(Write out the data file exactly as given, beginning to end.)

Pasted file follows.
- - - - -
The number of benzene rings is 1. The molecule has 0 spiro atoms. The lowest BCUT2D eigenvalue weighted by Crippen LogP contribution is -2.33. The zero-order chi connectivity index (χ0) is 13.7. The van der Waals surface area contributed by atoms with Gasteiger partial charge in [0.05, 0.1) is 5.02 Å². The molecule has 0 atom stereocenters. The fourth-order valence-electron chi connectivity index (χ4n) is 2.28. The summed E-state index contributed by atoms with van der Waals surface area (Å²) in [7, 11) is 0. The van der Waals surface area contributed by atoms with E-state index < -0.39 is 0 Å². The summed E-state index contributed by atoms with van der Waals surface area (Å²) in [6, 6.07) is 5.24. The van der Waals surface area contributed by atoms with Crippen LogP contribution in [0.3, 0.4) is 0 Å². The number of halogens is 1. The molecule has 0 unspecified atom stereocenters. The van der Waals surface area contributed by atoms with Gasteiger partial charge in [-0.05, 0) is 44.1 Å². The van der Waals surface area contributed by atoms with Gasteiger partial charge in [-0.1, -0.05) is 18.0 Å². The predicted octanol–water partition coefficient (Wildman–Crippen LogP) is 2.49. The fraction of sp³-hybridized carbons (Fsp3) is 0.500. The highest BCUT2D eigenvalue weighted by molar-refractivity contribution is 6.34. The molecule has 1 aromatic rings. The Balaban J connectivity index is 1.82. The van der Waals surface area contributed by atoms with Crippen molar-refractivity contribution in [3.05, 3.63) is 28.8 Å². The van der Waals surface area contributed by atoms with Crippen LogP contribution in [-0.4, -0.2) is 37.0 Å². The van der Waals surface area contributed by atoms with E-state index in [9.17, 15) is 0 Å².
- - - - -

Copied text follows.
The number of benzene rings is 1. The molecule has 0 spiro atoms. The lowest BCUT2D eigenvalue weighted by Crippen LogP contribution is -2.33. The zero-order chi connectivity index (χ0) is 13.7. The van der Waals surface area contributed by atoms with Gasteiger partial charge in [0.05, 0.1) is 5.02 Å². The molecule has 0 atom stereocenters. The fourth-order valence-electron chi connectivity index (χ4n) is 2.28. The summed E-state index contributed by atoms with van der Waals surface area (Å²) in [7, 11) is 0. The van der Waals surface area contributed by atoms with E-state index < -0.39 is 0 Å². The summed E-state index contributed by atoms with van der Waals surface area (Å²) in [6, 6.07) is 5.24. The van der Waals surface area contributed by atoms with Crippen LogP contribution in [0.3, 0.4) is 0 Å². The number of halogens is 1. The molecule has 0 unspecified atom stereocenters. The van der Waals surface area contributed by atoms with Gasteiger partial charge in [-0.05, 0) is 44.1 Å². The van der Waals surface area contributed by atoms with Gasteiger partial charge in [-0.1, -0.05) is 18.0 Å². The predicted octanol–water partition coefficient (Wildman–Crippen LogP) is 2.49. The fraction of sp³-hybridized carbons (Fsp3) is 0.500. The highest BCUT2D eigenvalue weighted by molar-refractivity contribution is 6.34. The molecule has 1 aromatic rings. The Balaban J connectivity index is 1.82. The van der Waals surface area contributed by atoms with Crippen molar-refractivity contribution in [3.05, 3.63) is 28.8 Å². The van der Waals surface area contributed by atoms with Crippen LogP contribution in [-0.4, -0.2) is 37.0 Å². The van der Waals surface area contributed by atoms with E-state index in [9.17, 15) is 0 Å².